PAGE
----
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5 Things You Should Know about Veterinary Feed Directives

As part of its strategy to promote the judicious use of medically important drugs in food animal production, the Food and Drug Administration (FDA) has changed how producers of food-producing animals will obtain medicated feed containing antimicrobials that are important to human medicine.  FDA began implementation and enforcement of its final rule on Veterinary Feed Directives on Jan. 1, 2017, and here are five key points for producers to know:

  • Under the FDA’s Veterinary Feed Directive (VFD) requirements, producers will no longer be allowed to use certain medically important drugs in animal feed for production purposes, such as growth promotion or feed efficiency.  Producers will be allowed to use animal feed containing these drugs for therapeutic uses (preventing, controlling, or treating disease), but only with written authorization from the producer’s licensed veterinarian (the VFD form) within the context of a Veterinarian-Client-Patient Relationship.
  • A valid Veterinarian-Client-Patient Relationship (VCPR) exists when the veterinarian assumes responsibility for making clinical judgments regarding the patient/animal’s health and the need for medical treatment and/or services, and the client/producer has agreed to follow the veterinarian’s instructions for the animal.  The veterinarian must have sufficient knowledge of the patient/animal to diagnose its medical condition and must be readily available for a follow-up evaluation or arrange for emergency coverage in the event of adverse reactions or treatment failures.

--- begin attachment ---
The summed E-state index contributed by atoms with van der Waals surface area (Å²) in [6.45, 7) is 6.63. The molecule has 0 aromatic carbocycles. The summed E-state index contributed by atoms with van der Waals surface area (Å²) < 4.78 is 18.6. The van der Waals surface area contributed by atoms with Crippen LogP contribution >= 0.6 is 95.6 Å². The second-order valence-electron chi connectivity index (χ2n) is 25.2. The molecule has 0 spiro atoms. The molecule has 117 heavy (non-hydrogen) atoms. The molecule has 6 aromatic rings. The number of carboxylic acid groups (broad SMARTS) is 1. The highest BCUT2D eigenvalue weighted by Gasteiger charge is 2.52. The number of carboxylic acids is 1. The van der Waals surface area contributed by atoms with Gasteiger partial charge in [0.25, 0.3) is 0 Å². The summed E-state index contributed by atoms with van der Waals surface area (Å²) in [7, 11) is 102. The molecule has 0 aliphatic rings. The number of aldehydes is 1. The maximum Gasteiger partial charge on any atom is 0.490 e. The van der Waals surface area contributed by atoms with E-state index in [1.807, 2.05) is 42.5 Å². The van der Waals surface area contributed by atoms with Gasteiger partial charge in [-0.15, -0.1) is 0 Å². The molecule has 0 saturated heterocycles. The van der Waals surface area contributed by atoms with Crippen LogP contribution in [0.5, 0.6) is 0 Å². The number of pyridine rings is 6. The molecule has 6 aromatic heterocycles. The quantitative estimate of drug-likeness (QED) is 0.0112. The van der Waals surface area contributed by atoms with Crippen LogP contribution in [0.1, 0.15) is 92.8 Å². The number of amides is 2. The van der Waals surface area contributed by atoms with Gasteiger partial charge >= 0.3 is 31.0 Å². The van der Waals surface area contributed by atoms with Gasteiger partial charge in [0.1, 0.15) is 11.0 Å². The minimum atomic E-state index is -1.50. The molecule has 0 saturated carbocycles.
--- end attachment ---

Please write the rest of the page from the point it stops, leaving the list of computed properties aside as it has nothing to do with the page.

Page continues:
• If there is a medical need for medicated feed, producers will then go to their veterinarian to obtain a written VFD order.  The licensed veterinarian will provide the producer a written VFD and will either send a copy of the VFD directly to the feed mill (or other feed distributor) of the producer’s choice, or will provide another copy of the VFD to the producer to take to the feed mill.  Once the feed mill has received the VFD, they may provide the medicated feed to the producer.
  • Producers must abide by the expiration date for the VFD itself and must also comply with the duration of use specified for the medicated feed.  The VFD’s expiration date is the period of time for which the authorization from the veterinarian is valid, or when that authorization expires.  The duration of use refers to the length of time the medicated feed is allowed to be fed to the animal(s) and when the medicated feed should be discontinued.
  • Distributors and veterinarians are also subject to numerous requirements under the FDA’s rules.  A producer who also manufactures medicated feed for others will be subject to additional requirements applicable to feed distributors.  All parties (veterinarians, producers, and distributors) must keep their VFDs for two years.

More producer information

Ohio Farm Bureau members can log in for further explanation of these points and additional resources on the FDA’s VFD rules:

American Farm Bureau Fact Sheet on VFD

Ohio Farm Bureau’s Quick Facts for Producers

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